WEIGHT: 55 kg
Sex services: BDSM (receiving), Hand Relief, Pole Dancing, Gangbang / Orgy, Disabled Clients
The pink-walled room is filled with the buzz of hair dryers and chatter, the women in their blue T-shirts alternately giggling and focusing intently at the beauty tasks at hand: setting curlers, painting nails, straightening a classmate's hair.
Today's class focuses on relaxers and other products that help tame the coarse hair that most women try to hide in this Caribbean nation, which shares a border with Haiti. But the overall lesson is the same as it is every day in the well-scrubbed Centro Nuestro Espiranza, a school and community center run by the Oblatas order of nuns in this port town outside the capital, Santo Domingo.
Noyola and the other sisters of the Oblatas del Santisimo Redentor are trying to pave another path for Dominican women — following a pattern of intervention they have established in 14 other countries across the Spanish- and Portuguese-speaking world.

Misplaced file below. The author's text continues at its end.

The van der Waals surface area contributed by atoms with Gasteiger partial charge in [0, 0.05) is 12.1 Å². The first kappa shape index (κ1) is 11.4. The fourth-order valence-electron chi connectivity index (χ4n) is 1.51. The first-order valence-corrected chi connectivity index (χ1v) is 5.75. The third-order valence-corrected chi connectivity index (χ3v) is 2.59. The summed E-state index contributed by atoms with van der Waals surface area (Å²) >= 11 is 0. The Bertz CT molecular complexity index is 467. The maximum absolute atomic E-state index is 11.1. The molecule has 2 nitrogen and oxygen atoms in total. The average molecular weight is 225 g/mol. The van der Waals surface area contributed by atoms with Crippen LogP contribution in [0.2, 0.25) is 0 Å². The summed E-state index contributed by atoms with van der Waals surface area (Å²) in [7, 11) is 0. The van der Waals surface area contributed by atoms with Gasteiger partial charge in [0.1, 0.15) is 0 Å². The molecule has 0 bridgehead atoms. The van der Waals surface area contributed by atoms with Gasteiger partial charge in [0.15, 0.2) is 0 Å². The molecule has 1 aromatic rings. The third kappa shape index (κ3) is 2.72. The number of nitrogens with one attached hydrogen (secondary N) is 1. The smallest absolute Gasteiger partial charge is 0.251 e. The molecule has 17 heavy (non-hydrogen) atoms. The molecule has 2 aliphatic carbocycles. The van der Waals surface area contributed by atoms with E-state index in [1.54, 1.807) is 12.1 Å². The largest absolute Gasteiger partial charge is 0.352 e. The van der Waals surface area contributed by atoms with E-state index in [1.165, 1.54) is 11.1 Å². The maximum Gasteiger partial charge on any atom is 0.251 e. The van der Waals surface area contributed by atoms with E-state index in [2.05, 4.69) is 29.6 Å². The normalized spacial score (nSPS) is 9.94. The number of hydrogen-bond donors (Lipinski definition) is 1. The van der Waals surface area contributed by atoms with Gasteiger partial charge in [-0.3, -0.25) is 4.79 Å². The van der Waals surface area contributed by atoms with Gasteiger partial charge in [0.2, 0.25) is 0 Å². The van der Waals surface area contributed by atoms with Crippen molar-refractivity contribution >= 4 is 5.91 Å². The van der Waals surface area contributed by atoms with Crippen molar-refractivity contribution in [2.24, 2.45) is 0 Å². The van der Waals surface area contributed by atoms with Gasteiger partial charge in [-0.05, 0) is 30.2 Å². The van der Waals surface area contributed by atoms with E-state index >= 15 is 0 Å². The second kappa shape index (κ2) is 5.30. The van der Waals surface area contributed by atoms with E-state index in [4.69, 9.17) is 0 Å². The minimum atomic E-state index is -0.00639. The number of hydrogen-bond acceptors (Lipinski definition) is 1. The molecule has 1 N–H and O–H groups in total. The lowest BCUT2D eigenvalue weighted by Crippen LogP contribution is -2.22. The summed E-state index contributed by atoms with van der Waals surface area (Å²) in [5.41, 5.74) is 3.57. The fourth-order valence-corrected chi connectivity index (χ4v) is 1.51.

For 16 years, they have worked quietly here, earning praise from local authorities and grass-roots organizations such as the United Movement of Women, an increasingly influential organization of former and current Dominican sex workers. The nuns start out by going to the bars and brothels where the prostitutes work and talking with them about self-esteem and HIV. They bring supplies for jewelrymaking, and work on some craft projects.
They offer to bring them for medical checkups and then encourage them to come to the center to take some of the many courses they offer: beauty, baking, sewing, candlemaking, basic literacy. Perez had been working as a prostitute for years when the nuns started visiting her brothel. At first, she says, she routinely promised to show up at the center for classes, but never came.